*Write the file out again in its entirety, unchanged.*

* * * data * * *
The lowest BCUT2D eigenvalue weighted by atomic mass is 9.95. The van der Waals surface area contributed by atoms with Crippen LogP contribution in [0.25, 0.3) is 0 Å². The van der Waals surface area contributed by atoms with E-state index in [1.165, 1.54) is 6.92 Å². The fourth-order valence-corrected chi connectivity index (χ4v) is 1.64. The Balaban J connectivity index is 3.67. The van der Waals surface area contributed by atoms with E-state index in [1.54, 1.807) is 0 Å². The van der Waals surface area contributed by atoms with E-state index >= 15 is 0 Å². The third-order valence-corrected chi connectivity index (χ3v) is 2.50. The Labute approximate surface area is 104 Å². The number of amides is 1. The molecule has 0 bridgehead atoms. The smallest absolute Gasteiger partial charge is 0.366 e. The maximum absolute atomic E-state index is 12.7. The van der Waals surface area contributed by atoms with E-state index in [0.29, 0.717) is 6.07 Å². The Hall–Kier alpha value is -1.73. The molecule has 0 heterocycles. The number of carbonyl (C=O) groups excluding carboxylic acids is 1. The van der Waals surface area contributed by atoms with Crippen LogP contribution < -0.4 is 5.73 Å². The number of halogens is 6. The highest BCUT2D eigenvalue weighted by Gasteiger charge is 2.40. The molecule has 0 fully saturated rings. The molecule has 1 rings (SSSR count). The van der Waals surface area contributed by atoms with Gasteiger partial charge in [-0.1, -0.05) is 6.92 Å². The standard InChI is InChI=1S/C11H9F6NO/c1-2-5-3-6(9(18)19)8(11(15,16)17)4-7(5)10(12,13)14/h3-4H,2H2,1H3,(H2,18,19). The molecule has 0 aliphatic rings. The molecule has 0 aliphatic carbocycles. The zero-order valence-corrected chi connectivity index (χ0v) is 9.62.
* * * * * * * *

The lowest BCUT2D eigenvalue weighted by atomic mass is 9.95. The van der Waals surface area contributed by atoms with Crippen LogP contribution in [0.25, 0.3) is 0 Å². The van der Waals surface area contributed by atoms with E-state index in [1.165, 1.54) is 6.92 Å². The fourth-order valence-corrected chi connectivity index (χ4v) is 1.64. The Balaban J connectivity index is 3.67. The van der Waals surface area contributed by atoms with E-state index in [1.54, 1.807) is 0 Å². The van der Waals surface area contributed by atoms with E-state index >= 15 is 0 Å². The third-order valence-corrected chi connectivity index (χ3v) is 2.50. The Labute approximate surface area is 104 Å². The number of amides is 1. The molecule has 0 bridgehead atoms. The smallest absolute Gasteiger partial charge is 0.366 e. The maximum absolute atomic E-state index is 12.7. The van der Waals surface area contributed by atoms with E-state index in [0.29, 0.717) is 6.07 Å². The Hall–Kier alpha value is -1.73. The molecule has 0 heterocycles. The number of carbonyl (C=O) groups excluding carboxylic acids is 1. The van der Waals surface area contributed by atoms with Crippen LogP contribution < -0.4 is 5.73 Å². The number of halogens is 6. The highest BCUT2D eigenvalue weighted by Gasteiger charge is 2.40. The molecule has 0 fully saturated rings. The molecule has 1 rings (SSSR count). The van der Waals surface area contributed by atoms with Gasteiger partial charge in [-0.1, -0.05) is 6.92 Å². The standard InChI is InChI=1S/C11H9F6NO/c1-2-5-3-6(9(18)19)8(11(15,16)17)4-7(5)10(12,13)14/h3-4H,2H2,1H3,(H2,18,19). The molecule has 0 aliphatic rings. The molecule has 0 aliphatic carbocycles. The zero-order valence-corrected chi connectivity index (χ0v) is 9.62.